Running automated tests for modified/selected objects

In the ideal world you have a nightly build, creating your entire solution from scratch, running all the automated tests that come with standard NAV and so on.
During business hours you basically want the same thing but a lot faster, you want to have feedback about your modifications as quickly as possible and running all the tests might be unnecessary and it’s very much time consuming.
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Running Automated Tests From PowerShell

Automating your automated tests is just as important as creating and maintaining them, you want to be able to run your tests at least once a day and ideally multiple times a day or even after every check-in.

All we have to invoke these automated tests is PowerShell but there’s another challenge because the automated tests require a user interface and the Invoke-NAVCodeunit cmdlet does not support this.
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Automated Testing with Permissions

This is the first part of Automated testing with Permissions, in this post I’ll visualize and explain the way it’s described on msdn and in part two I’ll go for a more practical approach which will support permissions per test function and partial execution of code with a permission set.
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MS Connect Suggestion: Select multiple records on a TestPage object

Here’s another suggestion for the automated testing framework: a select function on a TestPage object.

In some cases you might face a (runmodal) page where a user has to select one or more records and based on that selection an action is performed, right now it’s not possible (correct me if I’m wrong) to actually simulate this with a TestPage object.

Please vote here or leave a comment.

 

NAV2017 Notifications Part 3: more about the ID

So today a colleague referred me to this page on MSDN where it states the following about the ID:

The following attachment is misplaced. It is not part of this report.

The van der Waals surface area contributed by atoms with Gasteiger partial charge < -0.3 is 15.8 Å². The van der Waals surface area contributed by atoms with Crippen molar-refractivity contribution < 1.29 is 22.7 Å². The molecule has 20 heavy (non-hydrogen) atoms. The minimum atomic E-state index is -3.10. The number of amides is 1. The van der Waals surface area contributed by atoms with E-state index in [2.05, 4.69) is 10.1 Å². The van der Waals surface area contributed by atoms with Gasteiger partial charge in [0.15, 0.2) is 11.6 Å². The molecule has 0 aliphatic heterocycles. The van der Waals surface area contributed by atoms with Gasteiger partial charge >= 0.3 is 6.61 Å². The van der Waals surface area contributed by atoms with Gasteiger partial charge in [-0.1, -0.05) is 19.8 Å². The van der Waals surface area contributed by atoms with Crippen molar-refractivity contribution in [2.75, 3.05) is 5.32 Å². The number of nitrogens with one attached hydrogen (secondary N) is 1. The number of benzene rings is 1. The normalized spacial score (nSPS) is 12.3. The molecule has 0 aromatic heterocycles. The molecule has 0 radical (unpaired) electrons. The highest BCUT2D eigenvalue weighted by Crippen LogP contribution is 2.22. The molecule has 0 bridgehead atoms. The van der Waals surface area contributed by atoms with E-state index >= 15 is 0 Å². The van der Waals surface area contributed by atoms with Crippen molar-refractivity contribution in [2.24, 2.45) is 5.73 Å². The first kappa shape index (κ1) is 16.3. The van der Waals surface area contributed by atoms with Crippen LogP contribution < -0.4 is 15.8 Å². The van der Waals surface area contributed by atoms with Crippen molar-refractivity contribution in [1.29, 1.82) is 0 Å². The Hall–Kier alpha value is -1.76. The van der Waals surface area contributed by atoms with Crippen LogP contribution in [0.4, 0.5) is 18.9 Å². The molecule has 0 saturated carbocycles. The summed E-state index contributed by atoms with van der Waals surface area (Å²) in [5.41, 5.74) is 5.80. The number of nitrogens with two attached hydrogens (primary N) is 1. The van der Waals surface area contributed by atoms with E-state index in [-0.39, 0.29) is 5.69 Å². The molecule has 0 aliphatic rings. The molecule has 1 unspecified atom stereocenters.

If left unassigned the notification will be assigned an ID when the SEND method is called. For more information, see SEND Function (Notification).

So this sounds like giving your own unique ID to the notification is not that necessary at all, right?

After some testing it appears not to be that easy..
As I mentioned in my first blog post about notifications a notification without a unique ID can cause a huge stack of duplicate notifications on your screen and we DO NOT want that at all.

If you leave the ID empty and you let the SEND function generate an ID for you, the ID will be kept in memory BUT only if the notification variable is kept somewhere global (I hope you won’t even consider doing this)
You can think of all kind of fancy functions that will return the ID that the SEND function has generated for you, but in my perception the way to go is to create a function per notification to retrieve the hard coded guid.
P.S. this is also the way Microsoft is doing it.

MS Connect Suggestion: Disable GUI in Test Functions

Since C/AL unit tests run in a client session GUIALLOWED will always be TRUE, if code behaves differently in case of GUIALLOWED = FALSE it’s not possible to actually test that code.

Especially when testing web services it would be great if you could just disable the UI in a test function.

Please vote here!

A bit off topic but in my opinion it should be possible to run unit tests without UI, how cool would it be if you can just call the Invoke-NAVCodeunit Cmdlet to test your code!?
Technically this is possible but a lot of standard NAV tests will fail because of unexecuted UI handlers…

Web Client dynamic visibility of fields and page actions

Dynamic visibility of fields and page actions behave different in the web client, make sure you are aware of the following limitations.

Fields:
– Code in the visibility property will not work
– Using a variable to determine visibility only works once
– On a group this works as expected, workaround is to give those fields their own ‘invisible’ group

Page Actions:
– Code in the visibility property only works once
– Using a variable to determine visibility only works once
– Giving these page actions their own group works but images are not shown correctly, no-go
– Use the enabled property as a workaround, this behaves as expected (Microsoft is doing the same)

Also check out this post from Arend Jan Kauffmann